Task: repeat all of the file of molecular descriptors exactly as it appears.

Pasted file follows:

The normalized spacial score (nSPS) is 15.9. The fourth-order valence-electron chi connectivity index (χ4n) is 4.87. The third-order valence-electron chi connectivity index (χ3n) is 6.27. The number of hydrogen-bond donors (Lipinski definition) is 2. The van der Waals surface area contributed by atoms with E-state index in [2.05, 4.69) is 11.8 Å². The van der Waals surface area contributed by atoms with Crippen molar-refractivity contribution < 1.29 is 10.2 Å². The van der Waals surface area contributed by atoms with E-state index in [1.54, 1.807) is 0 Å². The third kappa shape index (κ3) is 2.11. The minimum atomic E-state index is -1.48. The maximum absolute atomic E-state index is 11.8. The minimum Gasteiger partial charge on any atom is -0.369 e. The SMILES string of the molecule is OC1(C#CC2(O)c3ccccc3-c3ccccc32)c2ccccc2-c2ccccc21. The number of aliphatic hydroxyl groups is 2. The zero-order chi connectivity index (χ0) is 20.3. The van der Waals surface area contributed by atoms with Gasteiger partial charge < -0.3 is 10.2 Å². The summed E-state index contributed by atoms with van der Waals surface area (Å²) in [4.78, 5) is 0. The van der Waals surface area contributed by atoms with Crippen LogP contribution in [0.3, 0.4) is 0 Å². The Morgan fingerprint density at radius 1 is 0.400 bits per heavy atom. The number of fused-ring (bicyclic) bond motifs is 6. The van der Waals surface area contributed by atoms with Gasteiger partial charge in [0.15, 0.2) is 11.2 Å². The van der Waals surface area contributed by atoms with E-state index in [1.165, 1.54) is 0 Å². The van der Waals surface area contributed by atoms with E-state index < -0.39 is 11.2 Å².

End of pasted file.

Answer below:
The normalized spacial score (nSPS) is 15.9. The fourth-order valence-electron chi connectivity index (χ4n) is 4.87. The third-order valence-electron chi connectivity index (χ3n) is 6.27. The number of hydrogen-bond donors (Lipinski definition) is 2. The van der Waals surface area contributed by atoms with E-state index in [2.05, 4.69) is 11.8 Å². The van der Waals surface area contributed by atoms with Crippen molar-refractivity contribution < 1.29 is 10.2 Å². The van der Waals surface area contributed by atoms with E-state index in [1.54, 1.807) is 0 Å². The third kappa shape index (κ3) is 2.11. The minimum atomic E-state index is -1.48. The maximum absolute atomic E-state index is 11.8. The minimum Gasteiger partial charge on any atom is -0.369 e. The SMILES string of the molecule is OC1(C#CC2(O)c3ccccc3-c3ccccc32)c2ccccc2-c2ccccc21. The number of aliphatic hydroxyl groups is 2. The zero-order chi connectivity index (χ0) is 20.3. The van der Waals surface area contributed by atoms with Gasteiger partial charge < -0.3 is 10.2 Å². The summed E-state index contributed by atoms with van der Waals surface area (Å²) in [4.78, 5) is 0. The van der Waals surface area contributed by atoms with Crippen LogP contribution in [0.3, 0.4) is 0 Å². The Morgan fingerprint density at radius 1 is 0.400 bits per heavy atom. The number of fused-ring (bicyclic) bond motifs is 6. The van der Waals surface area contributed by atoms with Gasteiger partial charge in [0.15, 0.2) is 11.2 Å². The van der Waals surface area contributed by atoms with E-state index in [1.165, 1.54) is 0 Å². The van der Waals surface area contributed by atoms with E-state index < -0.39 is 11.2 Å².